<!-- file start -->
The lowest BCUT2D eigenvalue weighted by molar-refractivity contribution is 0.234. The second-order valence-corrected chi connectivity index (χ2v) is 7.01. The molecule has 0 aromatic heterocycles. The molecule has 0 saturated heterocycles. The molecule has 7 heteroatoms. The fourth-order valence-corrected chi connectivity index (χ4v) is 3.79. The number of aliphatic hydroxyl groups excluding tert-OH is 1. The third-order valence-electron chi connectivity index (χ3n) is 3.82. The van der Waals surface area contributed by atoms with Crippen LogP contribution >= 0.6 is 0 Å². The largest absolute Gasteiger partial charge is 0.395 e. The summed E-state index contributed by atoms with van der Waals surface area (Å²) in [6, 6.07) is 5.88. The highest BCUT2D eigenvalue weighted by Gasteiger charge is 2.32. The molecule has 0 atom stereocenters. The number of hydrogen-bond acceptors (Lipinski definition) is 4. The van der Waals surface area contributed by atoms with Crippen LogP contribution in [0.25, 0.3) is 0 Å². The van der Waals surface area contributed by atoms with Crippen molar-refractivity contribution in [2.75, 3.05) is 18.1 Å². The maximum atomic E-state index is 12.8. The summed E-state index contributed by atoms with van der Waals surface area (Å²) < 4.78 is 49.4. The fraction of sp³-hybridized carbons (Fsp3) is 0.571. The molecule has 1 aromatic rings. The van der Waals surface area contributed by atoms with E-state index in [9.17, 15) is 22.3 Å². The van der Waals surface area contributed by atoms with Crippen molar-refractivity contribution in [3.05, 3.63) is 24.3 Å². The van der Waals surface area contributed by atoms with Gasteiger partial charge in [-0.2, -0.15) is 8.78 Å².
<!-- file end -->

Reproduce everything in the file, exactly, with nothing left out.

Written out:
The lowest BCUT2D eigenvalue weighted by molar-refractivity contribution is 0.234. The second-order valence-corrected chi connectivity index (χ2v) is 7.01. The molecule has 0 aromatic heterocycles. The molecule has 0 saturated heterocycles. The molecule has 7 heteroatoms. The fourth-order valence-corrected chi connectivity index (χ4v) is 3.79. The number of aliphatic hydroxyl groups excluding tert-OH is 1. The third-order valence-electron chi connectivity index (χ3n) is 3.82. The van der Waals surface area contributed by atoms with Crippen LogP contribution >= 0.6 is 0 Å². The largest absolute Gasteiger partial charge is 0.395 e. The summed E-state index contributed by atoms with van der Waals surface area (Å²) in [6, 6.07) is 5.88. The highest BCUT2D eigenvalue weighted by Gasteiger charge is 2.32. The molecule has 0 atom stereocenters. The number of hydrogen-bond acceptors (Lipinski definition) is 4. The van der Waals surface area contributed by atoms with Crippen LogP contribution in [0.25, 0.3) is 0 Å². The van der Waals surface area contributed by atoms with Crippen molar-refractivity contribution in [2.75, 3.05) is 18.1 Å². The maximum atomic E-state index is 12.8. The summed E-state index contributed by atoms with van der Waals surface area (Å²) < 4.78 is 49.4. The fraction of sp³-hybridized carbons (Fsp3) is 0.571. The molecule has 1 aromatic rings. The van der Waals surface area contributed by atoms with E-state index in [9.17, 15) is 22.3 Å². The van der Waals surface area contributed by atoms with Crippen molar-refractivity contribution in [3.05, 3.63) is 24.3 Å². The van der Waals surface area contributed by atoms with Gasteiger partial charge in [-0.2, -0.15) is 8.78 Å².